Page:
Flavonoids are naturally-occurring compounds found in plants. Besides serving as a pigment that brings beautiful color to flowers, fruits and vegetables, they’re well known for their antioxidant properties and potential for supporting many different areas of health, from collagen to capillaries to cardiovascular function.*
The best way to increase your intake of flavonoids is to make sure you’re eating plenty of foods and beverages that contain them, on a daily basis. These include broccoli, spinach, grapes, kale, onions, blueberries, pomegranates, rutabaga, water cress, blackberries, cherries, bilberries, green tea, chocolate and hot peppers. Generally speaking, the more deeply-colored a vegetable or fruit, the higher its flavonoid content is likely to be.
For the biggest benefits, aim for five servings of flavonoid-rich vegetables and four servings of flavonoid-rich fruits, per day. If you can’t squeeze in that many, try to at least consume one of these:
Blueberries. Teeming with a type of flavonoid known as anthocyanins, blueberries offer the protective benefits of these potent antioxidants, along with vitamins c and K, manganese and d-mannose, which is a type of sugar that may help promote urinary tract health.*
Chocolate. The primary kinds of flavonoids found in cocoa, as well as in chocolate, are known as flavanols. These compounds not only offer antioxidant benefits, but they may also support cardiovascular and other areas of health.* However, chocolate should be enjoyed in moderation and limited to a one-ounce portion of dark chocolate daily. Too much chocolate, especially milk chocolate, could lead to other unwanted health issues. Keep in mind, some of the beneficial chemicals found in chocolate can also be found in apples, onions, peanuts and cranberries.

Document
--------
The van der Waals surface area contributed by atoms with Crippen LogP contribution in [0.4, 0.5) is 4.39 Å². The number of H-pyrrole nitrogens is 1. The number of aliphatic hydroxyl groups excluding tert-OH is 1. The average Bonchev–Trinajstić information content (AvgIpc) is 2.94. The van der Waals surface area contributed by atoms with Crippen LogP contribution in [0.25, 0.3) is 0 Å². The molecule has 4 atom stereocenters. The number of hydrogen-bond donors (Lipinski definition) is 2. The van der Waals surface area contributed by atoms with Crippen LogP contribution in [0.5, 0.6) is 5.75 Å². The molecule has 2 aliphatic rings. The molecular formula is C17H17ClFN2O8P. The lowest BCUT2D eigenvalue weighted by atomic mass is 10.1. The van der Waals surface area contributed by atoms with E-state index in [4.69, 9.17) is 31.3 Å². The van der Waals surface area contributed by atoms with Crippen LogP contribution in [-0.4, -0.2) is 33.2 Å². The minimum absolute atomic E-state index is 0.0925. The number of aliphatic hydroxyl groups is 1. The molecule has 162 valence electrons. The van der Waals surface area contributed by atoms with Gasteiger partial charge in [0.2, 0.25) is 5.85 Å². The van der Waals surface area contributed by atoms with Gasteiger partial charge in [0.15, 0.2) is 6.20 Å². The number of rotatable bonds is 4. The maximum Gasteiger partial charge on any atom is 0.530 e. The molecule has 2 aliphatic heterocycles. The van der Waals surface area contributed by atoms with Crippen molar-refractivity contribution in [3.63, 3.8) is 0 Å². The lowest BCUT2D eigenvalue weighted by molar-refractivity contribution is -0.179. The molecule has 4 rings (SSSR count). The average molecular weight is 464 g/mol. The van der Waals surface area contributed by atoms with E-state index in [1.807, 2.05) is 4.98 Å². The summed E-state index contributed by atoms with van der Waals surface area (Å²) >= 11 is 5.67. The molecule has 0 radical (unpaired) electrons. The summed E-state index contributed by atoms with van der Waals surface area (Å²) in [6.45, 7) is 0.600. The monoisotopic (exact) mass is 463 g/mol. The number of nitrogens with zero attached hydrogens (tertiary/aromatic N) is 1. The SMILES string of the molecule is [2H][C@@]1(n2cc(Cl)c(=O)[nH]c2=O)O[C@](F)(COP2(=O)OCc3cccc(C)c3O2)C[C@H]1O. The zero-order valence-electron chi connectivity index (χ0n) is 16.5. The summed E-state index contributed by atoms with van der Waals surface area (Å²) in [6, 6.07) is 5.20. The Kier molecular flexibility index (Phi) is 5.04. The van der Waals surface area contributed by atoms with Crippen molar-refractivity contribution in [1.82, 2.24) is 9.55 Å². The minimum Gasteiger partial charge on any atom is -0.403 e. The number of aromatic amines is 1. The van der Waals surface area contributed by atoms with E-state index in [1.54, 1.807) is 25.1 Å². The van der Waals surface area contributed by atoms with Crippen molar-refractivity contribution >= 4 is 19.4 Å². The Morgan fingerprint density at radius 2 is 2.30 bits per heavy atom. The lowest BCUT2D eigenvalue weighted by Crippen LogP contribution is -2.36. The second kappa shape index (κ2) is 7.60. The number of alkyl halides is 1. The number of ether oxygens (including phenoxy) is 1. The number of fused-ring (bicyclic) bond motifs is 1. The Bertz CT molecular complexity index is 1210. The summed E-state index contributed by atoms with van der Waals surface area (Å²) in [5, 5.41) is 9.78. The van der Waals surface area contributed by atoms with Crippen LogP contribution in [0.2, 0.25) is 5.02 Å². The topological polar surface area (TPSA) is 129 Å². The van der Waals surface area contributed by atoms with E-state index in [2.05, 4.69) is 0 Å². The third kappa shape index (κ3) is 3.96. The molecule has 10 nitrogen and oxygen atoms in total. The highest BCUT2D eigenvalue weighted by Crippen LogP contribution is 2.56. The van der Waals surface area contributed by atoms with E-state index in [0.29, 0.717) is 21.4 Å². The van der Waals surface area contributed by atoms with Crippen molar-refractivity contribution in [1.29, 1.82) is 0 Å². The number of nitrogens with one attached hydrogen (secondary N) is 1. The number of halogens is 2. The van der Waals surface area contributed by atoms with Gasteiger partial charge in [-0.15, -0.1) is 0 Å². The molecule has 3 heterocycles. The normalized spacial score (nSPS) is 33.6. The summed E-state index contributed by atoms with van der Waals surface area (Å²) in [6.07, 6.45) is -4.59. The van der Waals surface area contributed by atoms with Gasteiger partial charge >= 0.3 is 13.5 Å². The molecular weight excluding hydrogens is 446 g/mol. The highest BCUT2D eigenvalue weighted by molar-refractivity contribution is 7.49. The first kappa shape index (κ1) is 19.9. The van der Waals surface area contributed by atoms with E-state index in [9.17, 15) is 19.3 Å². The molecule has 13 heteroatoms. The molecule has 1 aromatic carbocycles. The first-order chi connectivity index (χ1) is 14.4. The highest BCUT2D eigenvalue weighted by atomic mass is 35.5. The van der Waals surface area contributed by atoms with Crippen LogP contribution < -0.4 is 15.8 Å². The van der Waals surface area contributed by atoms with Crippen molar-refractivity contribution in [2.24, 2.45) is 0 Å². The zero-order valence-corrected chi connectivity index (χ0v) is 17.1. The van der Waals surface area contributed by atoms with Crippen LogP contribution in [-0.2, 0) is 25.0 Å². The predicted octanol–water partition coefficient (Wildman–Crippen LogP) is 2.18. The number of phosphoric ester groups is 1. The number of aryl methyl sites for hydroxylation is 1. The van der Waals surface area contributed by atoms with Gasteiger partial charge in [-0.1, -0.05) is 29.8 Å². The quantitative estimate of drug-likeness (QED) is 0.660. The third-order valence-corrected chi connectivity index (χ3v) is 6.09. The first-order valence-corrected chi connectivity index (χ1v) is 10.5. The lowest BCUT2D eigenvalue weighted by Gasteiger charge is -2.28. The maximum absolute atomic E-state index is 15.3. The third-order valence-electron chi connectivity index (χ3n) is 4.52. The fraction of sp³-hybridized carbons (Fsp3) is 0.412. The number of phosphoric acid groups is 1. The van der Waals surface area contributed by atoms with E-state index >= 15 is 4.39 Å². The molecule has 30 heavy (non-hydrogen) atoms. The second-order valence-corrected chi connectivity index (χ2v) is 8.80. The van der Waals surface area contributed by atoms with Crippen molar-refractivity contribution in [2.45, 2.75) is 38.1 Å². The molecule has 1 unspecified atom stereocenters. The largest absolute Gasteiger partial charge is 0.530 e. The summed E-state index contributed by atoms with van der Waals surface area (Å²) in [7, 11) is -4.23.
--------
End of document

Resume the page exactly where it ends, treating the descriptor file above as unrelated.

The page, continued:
Green tea. Green tea contains flavonoids called polyphenols that are well known for their antioxidant benefits as well as their potential to support immune and cardiovascular system health.* Research has also shown that green tea also supports healthy metabolism and may benefit people on a weight-loss program that includes a well-balanced diet and exercise. As with chocolate, you may need to limit your consumption of green tea if you’re sensitive to caffeine.
While food sources of flavonoids are always best, they are available in supplement form, often combined with vitamin C. Suggested doses vary widely, so it’s best to consult with a nutrition expert or your healthcare provider to find out the right amount for you.
*These statements have not been evaluated by the FDA. These products are not intended to diagnose, treat, cure or prevent any disease.